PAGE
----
Working in partnership to protect, enhance and support the River Dee
The catchment of the River Dee and its 17 major tributaries covers over 2000 km2 of north-east Scotland. These watercourses flow from the Cairngorm mountains through a rich and varied landscape of moorland, woodlands, and farmland to enter the sea at the busy port of Aberdeen harbour. They provide habitats for a wide range of wildlife, including rare and threatened species, link the towns and villages of Deeside and underpin the rural economy of the area. The Dee Catchment Partnership has been working for over 14 years to protect, enhance and restore the waters of the Dee catchment through the implementation of its catchment management plan. In this website you can read about our work, download publications and links to information about the river, and find out how you can look after the River Dee.
The Dee Catchment Partnership has been working for over 10 years to protect and improve the waters of the River Dee catchment. Our work covers the River Dee, its tributary burns, lochs and wetlands, as well as water-related habitats and species.
Discover the Dee
Discover the Dee - fact, figures and photos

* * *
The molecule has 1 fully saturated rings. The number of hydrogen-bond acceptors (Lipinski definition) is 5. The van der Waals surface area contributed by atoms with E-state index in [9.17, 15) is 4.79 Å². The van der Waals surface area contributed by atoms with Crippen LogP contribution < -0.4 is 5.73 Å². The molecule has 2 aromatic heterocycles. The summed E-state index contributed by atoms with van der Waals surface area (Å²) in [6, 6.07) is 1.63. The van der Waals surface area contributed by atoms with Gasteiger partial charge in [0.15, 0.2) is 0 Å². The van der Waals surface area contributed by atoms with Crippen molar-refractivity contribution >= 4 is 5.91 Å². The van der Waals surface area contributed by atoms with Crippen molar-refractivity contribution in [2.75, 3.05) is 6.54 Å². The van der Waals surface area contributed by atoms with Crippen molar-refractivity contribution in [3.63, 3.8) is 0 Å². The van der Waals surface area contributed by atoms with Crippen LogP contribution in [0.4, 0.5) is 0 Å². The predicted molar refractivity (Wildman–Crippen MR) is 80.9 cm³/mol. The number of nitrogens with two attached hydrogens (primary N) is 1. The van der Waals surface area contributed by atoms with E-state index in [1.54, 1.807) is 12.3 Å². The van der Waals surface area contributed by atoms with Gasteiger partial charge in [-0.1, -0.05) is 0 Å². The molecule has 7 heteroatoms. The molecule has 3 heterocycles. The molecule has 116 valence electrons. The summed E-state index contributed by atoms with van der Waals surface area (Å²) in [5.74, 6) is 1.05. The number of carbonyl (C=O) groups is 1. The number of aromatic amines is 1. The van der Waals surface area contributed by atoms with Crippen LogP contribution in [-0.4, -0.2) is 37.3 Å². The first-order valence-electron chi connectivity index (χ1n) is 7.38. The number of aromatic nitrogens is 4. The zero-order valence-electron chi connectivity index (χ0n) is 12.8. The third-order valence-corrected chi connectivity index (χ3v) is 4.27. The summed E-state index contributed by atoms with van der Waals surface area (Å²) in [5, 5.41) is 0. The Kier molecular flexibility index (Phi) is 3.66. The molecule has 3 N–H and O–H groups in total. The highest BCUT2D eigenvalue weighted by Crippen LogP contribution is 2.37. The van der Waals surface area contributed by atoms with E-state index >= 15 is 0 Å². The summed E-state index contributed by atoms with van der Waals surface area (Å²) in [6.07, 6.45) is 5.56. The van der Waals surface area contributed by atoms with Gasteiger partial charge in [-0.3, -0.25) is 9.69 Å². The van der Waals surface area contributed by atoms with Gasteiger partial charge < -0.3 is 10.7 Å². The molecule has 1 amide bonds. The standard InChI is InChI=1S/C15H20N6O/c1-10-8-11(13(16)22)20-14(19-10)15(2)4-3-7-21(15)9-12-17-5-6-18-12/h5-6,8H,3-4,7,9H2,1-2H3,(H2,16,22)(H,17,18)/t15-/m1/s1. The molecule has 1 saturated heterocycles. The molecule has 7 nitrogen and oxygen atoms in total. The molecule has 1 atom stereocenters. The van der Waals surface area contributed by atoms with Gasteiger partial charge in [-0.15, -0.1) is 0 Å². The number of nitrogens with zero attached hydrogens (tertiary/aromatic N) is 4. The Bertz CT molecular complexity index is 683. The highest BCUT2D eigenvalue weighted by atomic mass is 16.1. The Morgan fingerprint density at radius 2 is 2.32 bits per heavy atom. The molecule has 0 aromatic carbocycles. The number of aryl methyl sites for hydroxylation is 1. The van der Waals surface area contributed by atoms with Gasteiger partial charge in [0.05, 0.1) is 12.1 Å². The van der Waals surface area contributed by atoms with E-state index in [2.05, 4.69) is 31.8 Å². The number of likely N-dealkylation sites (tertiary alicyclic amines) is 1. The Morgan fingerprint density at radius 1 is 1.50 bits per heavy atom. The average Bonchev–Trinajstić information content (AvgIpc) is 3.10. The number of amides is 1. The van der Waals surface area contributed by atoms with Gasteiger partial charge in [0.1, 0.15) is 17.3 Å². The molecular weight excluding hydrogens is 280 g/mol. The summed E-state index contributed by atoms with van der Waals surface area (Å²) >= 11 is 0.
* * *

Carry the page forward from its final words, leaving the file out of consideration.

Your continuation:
We can all do something to improve the quality of water in our rivers. The easiest of all is to conserve water by not leaving taps running unnecessarily or by ensuring that we are careful what we put down the drain.
Current Dee Partnership projects
Documents published by DCP and our partners
We were delighted to speak at the SNIFFER conference yesterday that was promoting 'working together to manage flood risk'. We shared our techniques used and lesso...Learn more »
Inverdee Tree Planting Event
Friday 9th March
The Dee Catchment Partnership is working with The River Dee Trust, Aberdeen City Council and the Woodland Trust, to plant over 1,000 trees at Inverdee, Aberdeen.
The area will benefit from; increased flood protection, lower grass cutting costs, enhanced habitat following the removal of invasive non-native species and a wider corridor for the movement and expansion of wildlife.
In order to become more resilient to climate change, green infrastructure will feature more heavily in our cities in the future, giving us cleaner air to breath and nicer places to live and work.